What is the status of the Bob Bangert Park redevelopment?

Bob Bangert Park is in the process of being redeveloped as a wetland. | H-W Photo/Jake Shane
By Herald-Whig
Posted: Aug. 10, 2019 12:01 am

What is the status of the Bob Bangert Park redevelopment? It was flooded in the spring. Will more cottonwood and sycamore trees be cut down? Many of the small trees planted last fall appear to have drowned.

Flood waters this spring and summer made it difficult for much work to move forward in Bob Bangert Park, but changes should be noticed in the next month.

This week crews were working on drilling a well at the park that will allow for the wetland areas to be flooded. The well is funded by Ducks Unlimited and the Hunters and Fishermen's Association.

"In the next few weeks, the contractor will get all the underground piping to where we can flood the wetland units this year," said Glenn Sanders, president of Mississippi Valley Hunters and Fishermen's Association. "We're also hopeful in the next month to get the kids' education center completed."

About half of the 26-acre park just off Bonansinga Drive is being converted into wetlands with the goal to offer outdoor educational programs for children.

The park will include a trail system, a wheelchair-accessible observation deck and other amenities.

Even though flooding prevented work being completed at the park, Sanders said there was plenty of work taking place off site.

"We were doing a lot of fabrication work that we could do off site," he said. "We have all that stuff ready to roll. Unless we get into a rain pattern, the public is going to see a big change (at the park) in the next month."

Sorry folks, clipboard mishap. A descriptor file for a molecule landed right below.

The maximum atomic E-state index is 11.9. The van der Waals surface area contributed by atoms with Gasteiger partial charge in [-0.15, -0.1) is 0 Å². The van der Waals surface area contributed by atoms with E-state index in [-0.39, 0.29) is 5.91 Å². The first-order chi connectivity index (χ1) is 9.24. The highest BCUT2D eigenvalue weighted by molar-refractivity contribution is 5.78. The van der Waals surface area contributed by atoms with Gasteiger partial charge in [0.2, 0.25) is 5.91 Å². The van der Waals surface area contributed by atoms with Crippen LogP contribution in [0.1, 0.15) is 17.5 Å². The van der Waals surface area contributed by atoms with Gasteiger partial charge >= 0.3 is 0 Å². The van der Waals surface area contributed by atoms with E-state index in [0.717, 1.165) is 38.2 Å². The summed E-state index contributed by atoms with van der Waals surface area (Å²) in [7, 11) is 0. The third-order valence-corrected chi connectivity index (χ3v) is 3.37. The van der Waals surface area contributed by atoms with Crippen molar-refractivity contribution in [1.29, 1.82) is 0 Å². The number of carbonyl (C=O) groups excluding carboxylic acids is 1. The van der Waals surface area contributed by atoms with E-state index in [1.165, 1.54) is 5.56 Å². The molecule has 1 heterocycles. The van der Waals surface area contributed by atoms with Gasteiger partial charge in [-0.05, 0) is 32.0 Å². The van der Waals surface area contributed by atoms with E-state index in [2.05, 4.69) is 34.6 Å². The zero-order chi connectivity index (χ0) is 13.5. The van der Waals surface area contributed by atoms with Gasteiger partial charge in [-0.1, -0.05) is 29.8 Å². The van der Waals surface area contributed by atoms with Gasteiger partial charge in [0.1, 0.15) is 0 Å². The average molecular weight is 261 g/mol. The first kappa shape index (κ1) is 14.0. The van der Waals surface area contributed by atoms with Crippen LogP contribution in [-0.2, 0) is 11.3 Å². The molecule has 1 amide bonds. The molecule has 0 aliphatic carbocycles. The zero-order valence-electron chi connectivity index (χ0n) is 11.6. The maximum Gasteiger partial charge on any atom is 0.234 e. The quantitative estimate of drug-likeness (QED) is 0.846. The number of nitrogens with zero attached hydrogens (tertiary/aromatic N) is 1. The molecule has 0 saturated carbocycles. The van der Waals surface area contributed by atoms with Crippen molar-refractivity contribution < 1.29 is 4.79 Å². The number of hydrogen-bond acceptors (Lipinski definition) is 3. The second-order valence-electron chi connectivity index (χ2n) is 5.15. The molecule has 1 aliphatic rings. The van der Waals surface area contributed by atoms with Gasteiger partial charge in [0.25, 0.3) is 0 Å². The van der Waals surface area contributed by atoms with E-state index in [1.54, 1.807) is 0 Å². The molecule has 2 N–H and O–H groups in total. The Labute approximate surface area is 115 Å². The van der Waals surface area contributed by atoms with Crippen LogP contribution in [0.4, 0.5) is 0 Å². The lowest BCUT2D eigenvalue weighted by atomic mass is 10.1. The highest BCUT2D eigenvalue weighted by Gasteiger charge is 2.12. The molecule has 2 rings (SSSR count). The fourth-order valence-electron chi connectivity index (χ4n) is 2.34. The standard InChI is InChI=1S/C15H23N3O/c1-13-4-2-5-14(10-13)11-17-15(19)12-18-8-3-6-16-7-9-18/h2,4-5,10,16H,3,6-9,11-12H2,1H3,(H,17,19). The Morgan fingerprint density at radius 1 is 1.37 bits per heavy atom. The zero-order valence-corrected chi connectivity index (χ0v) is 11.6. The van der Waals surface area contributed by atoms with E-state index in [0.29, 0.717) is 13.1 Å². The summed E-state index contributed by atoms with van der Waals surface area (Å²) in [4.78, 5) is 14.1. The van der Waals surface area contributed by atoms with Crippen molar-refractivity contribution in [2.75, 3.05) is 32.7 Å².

Sanders said there are no plans to remove additional trees at this time.

"The ones we took out were the ones that were kind of a hazard to the public, because they had a lot dead branches up high and they were in the latter stages of their lives," Sanders said. "We took those types of trees out and we replanted a little bit better quality types of trees -- ones that produce more wildlife food."

Many of the trees planted survived the flooding.

"Considering the fact that they were basically flooded all the way from October until last month, they did very well," Sanders said. "We're going to be doing some more planting this fall, but it's not near as bad as we expected."

Sanders said some small willow trees encroaching on the north end wetlands were sprayed to prevent them from taking over the area.

The Hunters and Fishermen's Association and the Quincy Park District reached an agreement to pursue a three-year development of the park in 2017.

Sanders said the work should be completed on time even with the delays.

A contractor hired by the Park District is set to start work on the south restroom in the near future. Repair work also is slated for the shelter house. Money for that work was included in the Park District's capital bond budget.

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